The Vice Chancellor Emerita Adelaide L. Sanford Scholarship is named after Dr. Adelaide L. Sanford, a long-time leader, scholar, activist, educator, community advocate and organizer. Dr. Adelaide L. Sanford is the former Vice Chancellor of the Board of Regents and served on the Board for more than 20 years. She is also Honorary Co-Chair of the Work Group to Improve Outcomes for Boys and Young Men of Color, in recognition of her unwavering leadership and ongoing meaningful contributions to this effort.

The annual scholarship is awarded to one MBK Fellow and one female graduating high school senior from a NYSED-recognized MBK community. Scholarship funds can be used to assist with tuition, fees and books and will be awarded annually over four years while the student is enrolled in college.

The New York State My Brother's Keeper Community Network includes 23 member communities that have joined the growing initiative to improve outcomes for boys and young men of color. The MBK Fellows Program provides authentic leadership opportunities in government, education and business. Fellows are part of a statewide MBK Fellows Workgroup, which has given them a chance to offer input on the creation and implementation of a statewide MBK Mentoring Network.

New York State MBK

In 2014, former President Barack Obama established the My Brother’s Keeper Task Force at the federal level. The Task Force was an interagency effort focused on closing and eliminating the opportunity gaps faced by boys and young men of color so that all young people have the chance to reach their full potential. With the adoption of the 2016–17 New York State budget, New York became the first state to accept the President’s challenge and enacted the My Brother’s Keeper initiative into law. The budget included a $20 million investment in support of the initiative to improve outcomes for boys and young men of color.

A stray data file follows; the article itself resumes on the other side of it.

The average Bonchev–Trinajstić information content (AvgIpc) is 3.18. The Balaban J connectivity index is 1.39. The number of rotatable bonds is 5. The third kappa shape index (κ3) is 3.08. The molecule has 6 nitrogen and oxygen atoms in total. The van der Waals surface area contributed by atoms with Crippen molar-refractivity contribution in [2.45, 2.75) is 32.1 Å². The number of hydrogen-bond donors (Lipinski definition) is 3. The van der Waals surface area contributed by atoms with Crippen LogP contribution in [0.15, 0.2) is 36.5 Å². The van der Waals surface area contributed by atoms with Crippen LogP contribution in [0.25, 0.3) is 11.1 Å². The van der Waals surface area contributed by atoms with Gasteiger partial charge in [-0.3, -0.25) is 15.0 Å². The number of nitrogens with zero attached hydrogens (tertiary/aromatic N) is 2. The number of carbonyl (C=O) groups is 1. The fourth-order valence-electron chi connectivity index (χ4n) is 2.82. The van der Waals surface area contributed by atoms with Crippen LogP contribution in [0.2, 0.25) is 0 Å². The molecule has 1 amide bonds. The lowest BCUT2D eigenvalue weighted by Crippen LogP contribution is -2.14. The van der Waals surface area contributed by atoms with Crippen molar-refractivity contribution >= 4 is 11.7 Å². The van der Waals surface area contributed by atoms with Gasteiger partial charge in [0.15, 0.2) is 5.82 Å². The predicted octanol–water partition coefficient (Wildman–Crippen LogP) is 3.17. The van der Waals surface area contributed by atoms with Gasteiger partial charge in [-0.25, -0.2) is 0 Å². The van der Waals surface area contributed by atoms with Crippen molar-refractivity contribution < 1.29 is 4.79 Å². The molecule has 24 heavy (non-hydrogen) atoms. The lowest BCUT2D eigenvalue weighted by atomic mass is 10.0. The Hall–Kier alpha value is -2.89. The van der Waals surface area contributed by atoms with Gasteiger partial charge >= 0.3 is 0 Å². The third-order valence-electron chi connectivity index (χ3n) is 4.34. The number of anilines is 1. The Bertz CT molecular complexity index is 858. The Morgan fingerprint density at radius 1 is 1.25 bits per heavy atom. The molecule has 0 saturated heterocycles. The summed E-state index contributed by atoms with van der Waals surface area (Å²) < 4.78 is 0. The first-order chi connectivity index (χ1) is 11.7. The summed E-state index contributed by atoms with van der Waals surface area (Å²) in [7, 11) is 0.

In 2018, NYSED awarded more than $1.15 million in grants to five schools for the MBK Exemplary School Models and Practices program. Grant recipients partner with demographically similar Struggling or Persistently Struggling schools in another district within their region to replicate exemplary practices that demonstrate cultural and linguistic responsiveness to emphasize the needs of boys and young men of color.

Also in 2018, NYSED awarded nearly $750,000 in grants to 11 school districts for the MBK Native American Program, to increase the academic achievement and college/career readiness of Native American students, with an emphasis on boys and young men.

Since 2016, NYSED has awarded more than $18 million in grants to 45 school districts for the My Brother’s Keeper Family and Community Engagement Program. These grants support programs to increase the academic achievement and college and career readiness of boys and young men of color while fostering the development of effective relationships with families to promote the success of all students.

Since 2016, NYSED has awarded $20 million in MBK Challenge grants to 40 school districts. The MBK Challenge Grant Program is designed to encourage regions and school districts to develop and execute coherent cradle-to-career college strategies. These programs are aimed to develop and sustain effective relationships with families of boys and young men of color toward the goal of success for all students.

Also since 2016, NYSED awarded $9 million in Teacher Opportunity Corps II (TOC) grants to increase the participation rate of historically underrepresented and economically disadvantaged individuals in teaching careers. NYSED awarded grants to 16 colleges and universities to help them bolster the retention of highly qualified individuals who value equity and reflect the diversity inside and outside of our classrooms, particularly in high-need schools with recurrent teacher shortages. 

Visit the Department’s My Brother’s Keeper website for details on the initiative.